Urlhttps://www.nature.com/articles/nature.2014.14993
DescriptionContinual diving of crust into mantle is sufficient to explain formation of plate boundaries
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H1New origin seen for Earth's tectonic plates
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BodyNew origin seen for Earth's tectonic plates Jessica Morrison  Nature (2014)Cite this article 3510 Accesses 127 Altmetric Metrics details Subjects. GeologyGeophysicsMathematics and computingPhysics Continual diving of crust into mantle is sufficient to explain formation of plate boundaries. Download PDF The San Andreas fault in California marks the meeting of the Pacific and North American tectonic plates. Credit: Kevin Schafer/AlamyEarth's tectonic plates may have taken as long as 1 billion years to form, researchers report today in Nature1. Increasing interest in therapy implications of epigenetics Investigation faults Japanese stem-cell researcher Calorie restriction makes monkeys live longer after all The plates — interlocking slabs of crust that float on Earth's viscous upper mantle — were created by a process similar to the subduction seen today when one plate dives below another, the report says.Starting roughly 4 billion years ago, cooler parts of Earth's crust were pulled downwards into the warmer upper mantle, damaging and weakening the surrounding crust. The process happened again and again, the authors say, until the weak areas formed plate boundaries. Other researchers have estimated that a global tectonic plate system emerged around 3 billion years ago.The finding offers a possible answer to an enduring puzzle in geology: how Earth's tectonic plates emerged. The subsequent movement of the plates has erased much of the evidence of their origin, says Paul Tackley, a geophysicist at Swiss Federal Institute of Technology (ETH) in Zurich, Switzerland.Prior studies suggested the age of the plates, based on evidence of subduction gathered from minerals preserved in ancient rocks. The oldest such specimens are 4-billion-year-old zircons found in the Jack Hills of Australia, which appear to have formed at temperatures and pressures that are indicative of subduction. Grains of time To go a step further and investigate how the plates formed, the study's authors developed a computer model of Earth's crust as it may have existed billions of years ago, on the basis of mineral grains found in mantle rock. The model included a low-pressure zone at the base of the crust, which caused a piece of the crust to sink into the upper mantle — mimicking conditions thought to have occurred early in Earth's history.As the process repeated over time, it created a large tectonic plate with an active subduction zone. Over a much longer period, the same process could have created many tectonic plates, says co-author David Bercovici, a geophysicist at Yale University in New Haven, Connecticut. “We’ve got a physical mechanism to explain how it could have happened,” he says.This stands in contrast to conditions on Venus, where similar subduction occurs but has not produced tectonic plates. Conditions on Venus are much warmer, allowing the crust to better heal after a piece sinks down into the mantle. Bercovici's model suggests that early subduction created weak spots in Earth's crust that are now plate boundaries. Plate tectonics is defined by the idea that strong plates are separated by weak boundaries, and action at those boundaries creates geological phenomena such as volcanoes, mountains and earthquakes, he notes.“They produce a model that plausibly explains what we see,” says Michael Brown, a petrologist at the University of Maryland in College Park. It shows how to start subduction and how that could have progressed to global tectonics, and it provides an amount of time between the two — 1 billion years — that is consistent with the rock record, he adds.Robert Stern, a geologist at the University of Texas in Dallas, contends that there is no firm evidence of plate tectonics earlier than 1 billion years ago, but says that their theory of the mechanism behind plate formation is “the first interesting example of how it might have occurred”. References. 1Bercovici, D. & Yanick, R. Nature http://dx.doi.org/10.1038/nature13072 (2014).Download referencesAuthorsJessica MorrisonView author publicationsYou can also search for this author in PubMed Google ScholarRelated links. Related links. Related links in Nature Research. Minerals yield signs of early plate tectonics 2008-Nov-26 Geology: The start of the world as we know it 2006-Jul-12 Related external links. David Bercovici Paul Tackley Michael Brown Robert Stern Rights and permissions. Reprints and PermissionsAbout this article. Cite this article. Morrison, J. New origin seen for Earth's tectonic plates. Nature (2014). https://doi.org/10.1038/nature.2014.14993Download citationPublished: 06 April 2014DOI: https://doi.org/10.1038/nature.2014.14993Share this article. Anyone you share the following link with will be able to read this content:Get shareable linkSorry, a shareable link is not currently available for this article.Copy to clipboard Provided by the Springer Nature SharedIt content-sharing initiative Search. Advanced search Quick links. Explore articles by subject Find a job Guide to authors Editorial policies Close banner Close Sign up for the Nature Briefing newsletter — what matters in science, free to your inbox daily. Close banner Close Get the most important science stories of the day, free in your inbox. Sign up for Nature Briefing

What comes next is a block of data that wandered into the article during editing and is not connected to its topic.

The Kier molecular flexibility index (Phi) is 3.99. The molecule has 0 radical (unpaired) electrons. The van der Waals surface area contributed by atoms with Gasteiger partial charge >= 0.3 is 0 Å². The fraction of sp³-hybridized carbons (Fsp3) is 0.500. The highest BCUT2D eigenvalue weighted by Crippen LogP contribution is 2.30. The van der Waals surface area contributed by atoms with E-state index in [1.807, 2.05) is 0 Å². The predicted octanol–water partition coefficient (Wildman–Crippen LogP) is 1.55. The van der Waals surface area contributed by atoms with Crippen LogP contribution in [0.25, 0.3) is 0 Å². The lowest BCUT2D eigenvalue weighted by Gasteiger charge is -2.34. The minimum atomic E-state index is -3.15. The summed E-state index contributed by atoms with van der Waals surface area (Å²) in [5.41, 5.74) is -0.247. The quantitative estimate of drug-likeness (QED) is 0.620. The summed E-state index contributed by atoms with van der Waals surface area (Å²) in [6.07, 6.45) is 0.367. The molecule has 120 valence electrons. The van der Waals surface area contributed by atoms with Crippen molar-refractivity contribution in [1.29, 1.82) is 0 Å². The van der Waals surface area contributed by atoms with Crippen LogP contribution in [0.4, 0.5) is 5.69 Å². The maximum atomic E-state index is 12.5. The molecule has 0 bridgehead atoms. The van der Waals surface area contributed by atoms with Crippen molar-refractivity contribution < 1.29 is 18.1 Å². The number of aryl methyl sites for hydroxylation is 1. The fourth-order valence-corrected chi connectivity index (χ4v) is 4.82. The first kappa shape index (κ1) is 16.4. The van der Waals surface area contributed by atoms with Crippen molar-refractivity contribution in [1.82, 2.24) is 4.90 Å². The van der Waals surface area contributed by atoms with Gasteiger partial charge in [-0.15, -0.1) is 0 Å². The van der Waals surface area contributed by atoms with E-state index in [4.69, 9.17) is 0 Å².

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TitleDo tectonic plates float on the lithosphere? – JanetPanic.com
Urlhttps://janetpanic.com/do-tectonic-plates-float-on-the-lithosphere/
Description
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Organic Position24
H1Do tectonic plates float on the lithosphere?
H2Do tectonic plates float on the lithosphere?
Where are the tectonic plates located lithosphere?